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CO: Qwest renews bid for franchise deals

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Created 05/03/2007 - 7:23am

from: Denver Post [1]

Qwest renews bid for franchise deals
The firm will negotiate to provide television services in 12 Colorado cities to compete with Comcast.

By Kimberly S. Johnson and Steve McMillan
Denver Post Staff Writers
Article Last Updated: 05/03/2007 02:39:57 AM MDT

Qwest plans to relaunch its efforts to reach video-franchise agreements with a dozen Colorado cities in the next couple of months, the company's state president said Wednesday.

Most of the cities will be in the Denver metro area, but Colorado Springs also will likely be part of Qwest's renewed effort to provide television services, said Qwest's Colorado president Chuck Ward.

The move comes on the heels of a new Federal Communications Commission order that goes into effect in July and gives companies such as Denver- based Qwest the right to force cities to make a decision on a video-franchise proposal within 90 days.

"We've got an opportunity to negotiate," Ward said. "But at some point we can formally initiate a clock."

That order is being appealed in court by six organizations, including the National League of Cities and the National Association of Counties.

Comcast, the state's largest cable provider, said it would not try to stop Qwest from gaining local franchise agreements, but continued to stress the importance of offering services to all parts of a local community. Qwest has said it doesn't want to be forced into a video buildout schedule by cities.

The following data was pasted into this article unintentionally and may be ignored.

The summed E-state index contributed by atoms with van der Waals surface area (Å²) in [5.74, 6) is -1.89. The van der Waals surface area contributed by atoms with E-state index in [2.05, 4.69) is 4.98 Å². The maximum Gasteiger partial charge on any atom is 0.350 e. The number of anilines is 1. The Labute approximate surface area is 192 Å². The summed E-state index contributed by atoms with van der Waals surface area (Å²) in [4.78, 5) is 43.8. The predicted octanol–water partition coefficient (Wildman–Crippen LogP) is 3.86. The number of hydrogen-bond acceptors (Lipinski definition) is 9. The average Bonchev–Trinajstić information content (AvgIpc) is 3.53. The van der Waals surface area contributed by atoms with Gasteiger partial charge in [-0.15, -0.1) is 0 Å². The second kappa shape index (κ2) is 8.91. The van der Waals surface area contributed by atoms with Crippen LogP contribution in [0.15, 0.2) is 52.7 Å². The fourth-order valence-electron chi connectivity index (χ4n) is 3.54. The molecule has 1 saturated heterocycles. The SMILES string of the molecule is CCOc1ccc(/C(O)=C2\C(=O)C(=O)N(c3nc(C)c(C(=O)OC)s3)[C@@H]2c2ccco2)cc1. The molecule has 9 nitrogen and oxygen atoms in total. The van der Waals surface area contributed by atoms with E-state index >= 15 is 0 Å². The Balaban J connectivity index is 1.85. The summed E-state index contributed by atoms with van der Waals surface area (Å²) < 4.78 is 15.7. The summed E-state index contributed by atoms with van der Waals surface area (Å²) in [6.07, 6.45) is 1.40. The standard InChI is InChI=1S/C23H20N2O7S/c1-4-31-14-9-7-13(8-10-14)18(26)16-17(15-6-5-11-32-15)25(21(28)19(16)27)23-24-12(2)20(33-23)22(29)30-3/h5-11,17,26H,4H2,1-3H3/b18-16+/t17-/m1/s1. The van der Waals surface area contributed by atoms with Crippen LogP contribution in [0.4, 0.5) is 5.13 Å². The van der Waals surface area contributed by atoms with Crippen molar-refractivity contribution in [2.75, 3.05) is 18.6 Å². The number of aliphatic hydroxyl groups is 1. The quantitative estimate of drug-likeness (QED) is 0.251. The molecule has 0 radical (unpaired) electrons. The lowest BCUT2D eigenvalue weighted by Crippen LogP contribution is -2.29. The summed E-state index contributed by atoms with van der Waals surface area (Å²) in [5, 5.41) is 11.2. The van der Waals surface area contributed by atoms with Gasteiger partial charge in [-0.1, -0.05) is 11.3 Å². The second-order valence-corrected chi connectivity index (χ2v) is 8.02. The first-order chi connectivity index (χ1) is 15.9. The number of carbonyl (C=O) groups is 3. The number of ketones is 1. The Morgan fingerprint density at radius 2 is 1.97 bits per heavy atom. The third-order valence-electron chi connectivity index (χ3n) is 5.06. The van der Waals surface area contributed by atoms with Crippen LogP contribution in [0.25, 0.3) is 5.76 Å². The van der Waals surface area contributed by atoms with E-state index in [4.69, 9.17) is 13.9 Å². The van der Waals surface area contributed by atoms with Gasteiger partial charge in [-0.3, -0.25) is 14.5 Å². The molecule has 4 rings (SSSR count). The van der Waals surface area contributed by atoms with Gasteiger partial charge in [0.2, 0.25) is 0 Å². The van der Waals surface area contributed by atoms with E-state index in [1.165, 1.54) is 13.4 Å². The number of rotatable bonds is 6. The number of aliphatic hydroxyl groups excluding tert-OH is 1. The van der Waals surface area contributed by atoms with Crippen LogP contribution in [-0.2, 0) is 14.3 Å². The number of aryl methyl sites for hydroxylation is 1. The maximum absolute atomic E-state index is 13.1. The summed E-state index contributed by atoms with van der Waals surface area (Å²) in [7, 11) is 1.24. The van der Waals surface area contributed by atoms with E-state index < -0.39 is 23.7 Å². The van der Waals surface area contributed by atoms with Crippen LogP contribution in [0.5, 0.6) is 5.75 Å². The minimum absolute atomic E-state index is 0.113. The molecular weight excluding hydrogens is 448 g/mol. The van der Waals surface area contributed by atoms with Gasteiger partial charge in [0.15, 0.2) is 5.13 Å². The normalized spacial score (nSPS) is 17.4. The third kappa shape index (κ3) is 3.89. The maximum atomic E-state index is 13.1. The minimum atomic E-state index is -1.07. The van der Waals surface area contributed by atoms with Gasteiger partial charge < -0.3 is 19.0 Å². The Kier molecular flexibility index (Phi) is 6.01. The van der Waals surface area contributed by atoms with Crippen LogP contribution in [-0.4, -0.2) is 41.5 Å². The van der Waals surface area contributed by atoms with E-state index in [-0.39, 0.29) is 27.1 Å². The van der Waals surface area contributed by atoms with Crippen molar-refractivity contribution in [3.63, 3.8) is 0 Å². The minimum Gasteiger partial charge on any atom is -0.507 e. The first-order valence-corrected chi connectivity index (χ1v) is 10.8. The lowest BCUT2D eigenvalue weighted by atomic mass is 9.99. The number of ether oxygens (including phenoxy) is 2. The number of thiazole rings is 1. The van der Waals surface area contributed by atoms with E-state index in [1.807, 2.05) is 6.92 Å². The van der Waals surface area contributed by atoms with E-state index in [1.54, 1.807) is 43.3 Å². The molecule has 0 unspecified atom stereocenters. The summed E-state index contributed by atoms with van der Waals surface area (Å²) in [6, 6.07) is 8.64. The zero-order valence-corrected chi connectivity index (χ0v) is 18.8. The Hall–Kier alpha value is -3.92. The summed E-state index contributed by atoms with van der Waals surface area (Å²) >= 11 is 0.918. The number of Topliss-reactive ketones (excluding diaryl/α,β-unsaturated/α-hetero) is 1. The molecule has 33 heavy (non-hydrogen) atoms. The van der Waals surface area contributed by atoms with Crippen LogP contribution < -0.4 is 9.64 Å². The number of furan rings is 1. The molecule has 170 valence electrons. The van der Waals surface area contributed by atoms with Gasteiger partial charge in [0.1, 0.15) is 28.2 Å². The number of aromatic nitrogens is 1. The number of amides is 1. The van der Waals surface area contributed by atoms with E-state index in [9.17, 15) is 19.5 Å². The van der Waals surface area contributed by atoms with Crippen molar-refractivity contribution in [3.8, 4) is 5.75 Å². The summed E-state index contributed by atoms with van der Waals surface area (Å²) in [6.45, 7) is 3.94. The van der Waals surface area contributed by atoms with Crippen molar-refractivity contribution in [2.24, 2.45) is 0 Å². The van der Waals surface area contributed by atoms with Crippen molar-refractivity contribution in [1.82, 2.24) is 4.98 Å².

"Comcast will put our products and services up against any competitor," spokeswoman Cindy Parsons said. "Qwest simply must make its services available to every household in those areas it serves."

Bill Myers, Qwest's director of public policy and state affairs, said the FCC order won't be used as a sledge hammer.

"We're not going to willy- nilly start putting cities on the shot clock," he said, noting that the order could be invoked if negotiations drag on or break down.

Ward also said that Qwest, which provides telephone service to 14 Western and Midwestern states, won't rule out taking another run at getting a statewide franchising bill passed.

Prior to the FCC order, Qwest aggressively lobbied for statewide franchise agreements in several states. The Colorado legislature this year shot down such a bill, which would have allowed Qwest to bypass cities and just negotiate with the state.

Among the cities that Qwest has talked with about offering television service to compete with cable companies are Broomfield, Arvada, Colorado Springs, Denver and Littleton.

Telecommunication companies such as Qwest, AT&T and Verizon are entering the lucrative pay-TV market with the ability to package their existing phone and high-speed Internet services with television.

Cable TV firms, in turn, have rolled out digital phone service over high-speed lines and are offering "triple plays," stealing customers from the telecoms.

To stem the tide of consumers giving away their traditional land-line phones, the telecoms have partnered with satellite providers such as EchoStar and DirecTV to offer television services. But such partnerships are not as lucrative for telecoms as providing the TV service themselves.

Staff writer Kimberly S. Johnson can be reached at 303-954-1088 or

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